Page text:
Art Educator Renews Passion for Teaching with M.A. Degree

KENNESAW, Ga. | Feb 20, 2024

Teacher Jenni Horne now enjoys a deeper level of connection with art students

KSU alumna Jenni Horne renewed her passion for teaching art by completing a master’s degree in art education through Kennesaw State University’s M.A., Art and Design program, housed in the School of Art and Design in the College of the Arts.  

After years of teaching at the high school level, Horne now enjoys a deeper level of connection with her art students in her current role as a Limited-Term Lecturer of Painting at the University of West Georgia. She credits the unique program with directly leading her to this “dream job.”  

The studio-based approach of the degree, as well as the fully online format, piqued her interest. She’s always been a studio artist and believes that “part of being an art teacher is being an active artist.”  

“Everything we did was [centered] around art,” Horne says. “I saw a spark and [saw my peers] excited about making art again. [This program] invigorated a lot of people with their personal studio practice.”  

Horne experienced this same revitalization after feeling overwhelmed from teaching during the Coronavirus pandemic. She was excited and inspired by the opportunities and welcomed the “prospect of growing as an artist and invigorating my own artistic practice through this new educational opportunity.” 

One of Horne’s most impactful experiences of this program was the completion of her Capstone alongside peer and coworker, Erin Teets. Together, they completed a series of collaborative art pieces and presented them as an exhibit entitled “The Third Person.” 

Horne emphasized the isolating nature of art, claiming that “as an artist, you’re kind of a loner…[it’s just] you and your studio time,” but this experience offered an element of communication and community that Horne had never before experienced in her own studio practice. 

“All the research we completed gave me new insight into why I create what I do. I took the time to really dig and find a narrative that shares a more vulnerable side,” Horne says. “My work is mostly reflective of my role as a mother-artist. Even as a teacher, I find myself in the role of mother. It’s in my nature to nurture students … to love them where they are and to find a way to connect them to their own narrative.”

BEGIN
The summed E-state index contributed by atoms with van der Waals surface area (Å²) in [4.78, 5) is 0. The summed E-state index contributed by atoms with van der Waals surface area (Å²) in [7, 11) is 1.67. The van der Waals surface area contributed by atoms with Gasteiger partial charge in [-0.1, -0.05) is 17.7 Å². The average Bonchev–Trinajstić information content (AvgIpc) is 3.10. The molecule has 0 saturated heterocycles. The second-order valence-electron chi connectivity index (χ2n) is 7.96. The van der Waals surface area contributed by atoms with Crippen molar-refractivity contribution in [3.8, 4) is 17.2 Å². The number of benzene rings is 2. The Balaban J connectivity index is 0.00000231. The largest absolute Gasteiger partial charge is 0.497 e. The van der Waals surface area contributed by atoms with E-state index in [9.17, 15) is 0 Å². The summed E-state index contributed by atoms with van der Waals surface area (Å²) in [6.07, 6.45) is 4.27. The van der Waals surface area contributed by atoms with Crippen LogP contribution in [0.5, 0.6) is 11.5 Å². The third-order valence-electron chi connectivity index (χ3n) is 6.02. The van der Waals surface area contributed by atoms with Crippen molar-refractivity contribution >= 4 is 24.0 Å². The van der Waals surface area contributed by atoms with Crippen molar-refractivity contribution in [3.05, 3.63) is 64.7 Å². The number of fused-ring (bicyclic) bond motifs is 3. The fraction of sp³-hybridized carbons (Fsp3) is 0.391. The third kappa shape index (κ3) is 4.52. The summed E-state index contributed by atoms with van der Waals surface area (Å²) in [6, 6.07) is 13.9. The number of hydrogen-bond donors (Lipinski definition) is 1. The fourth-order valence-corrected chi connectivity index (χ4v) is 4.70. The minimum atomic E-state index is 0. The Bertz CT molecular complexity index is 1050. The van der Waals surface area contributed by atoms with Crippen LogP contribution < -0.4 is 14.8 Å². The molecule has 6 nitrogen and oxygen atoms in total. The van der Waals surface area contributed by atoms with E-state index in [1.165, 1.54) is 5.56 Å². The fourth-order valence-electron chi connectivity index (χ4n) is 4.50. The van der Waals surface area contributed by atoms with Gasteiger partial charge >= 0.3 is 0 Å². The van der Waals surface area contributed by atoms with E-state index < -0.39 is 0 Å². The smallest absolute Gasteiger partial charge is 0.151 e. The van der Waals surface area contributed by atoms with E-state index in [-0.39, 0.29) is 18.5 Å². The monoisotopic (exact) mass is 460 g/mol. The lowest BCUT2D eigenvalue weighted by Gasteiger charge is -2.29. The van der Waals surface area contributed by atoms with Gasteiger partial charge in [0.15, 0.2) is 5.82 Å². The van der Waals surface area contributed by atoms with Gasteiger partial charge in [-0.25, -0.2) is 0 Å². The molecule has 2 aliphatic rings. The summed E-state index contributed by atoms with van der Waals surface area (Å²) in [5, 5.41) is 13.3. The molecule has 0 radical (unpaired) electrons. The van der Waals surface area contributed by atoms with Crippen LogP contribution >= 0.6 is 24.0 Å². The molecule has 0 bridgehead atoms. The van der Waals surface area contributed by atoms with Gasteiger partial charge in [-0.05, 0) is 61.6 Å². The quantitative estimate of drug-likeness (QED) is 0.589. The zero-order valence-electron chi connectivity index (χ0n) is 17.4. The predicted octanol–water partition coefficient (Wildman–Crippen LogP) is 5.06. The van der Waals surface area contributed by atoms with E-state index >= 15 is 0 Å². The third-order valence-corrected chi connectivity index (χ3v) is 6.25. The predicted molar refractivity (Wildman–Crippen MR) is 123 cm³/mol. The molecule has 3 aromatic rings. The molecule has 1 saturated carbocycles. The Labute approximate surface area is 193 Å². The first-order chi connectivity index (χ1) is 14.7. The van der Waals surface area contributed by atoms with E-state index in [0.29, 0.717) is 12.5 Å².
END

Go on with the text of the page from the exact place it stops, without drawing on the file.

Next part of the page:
Horne’s work itself is largely a reflection of her motherhood journey and “the gentleness of being a mother.” Her paintings reflect this theme, as does her approach to teaching. She seeks to provide comfort for her students, claiming that “You can make an impact if you just listen,” and she seeks to call them higher in their own artistic practices. 

She enjoys encouraging her students and providing “insight into what it can look like to be a practicing, full-time artist.” During her time as a graduate student, she experienced the same level of insight and inspiration from KSU faculty.  

Dr. [Diana] Gregory made an impression on me. It’s hard to describe in words, but there was something about her—and the way she inspired me—to think differently about teaching and about my place in the world as an educator,” Horne says. “Dr. [Jenevieve] Goss [also] had me really reflect interpersonally. Some of her lessons made me realize why I’m such a successful teacher and artist. She had us digging—they all did.” 

Horne adds that Goss had “a beautiful way of inspiring and teaching us.” 

Goss explains that each group of students is different and brings something unique to the table. “My teaching style stems directly from first getting to know my students. Each module evolves and changes according to what I am seeing and hearing from my students as they create work and respond to readings and videos.” 

Goss also appreciates the practice-based approach of this program, and believes, like Horne, that “sometimes, as art teachers, we are so involved in what our students are making that we don’t take the time to create our own art.”

Horne joked that “teachers can be the worst students,” but through this program, not only did she excel as a student, but she grew to be an even better teacher.

“The whole program challenged my thinking as an educator and artist. The teaching style of each professor really had me thinking about how I interact with students and how I present content. Now, as a college professor, I teach in a deeper, more layered style.” Horne says. “What I gained was glorious insight, which I am now using to create artwork which is truly breathtaking and layered in meaning.” 

--Kendall Chamberlain

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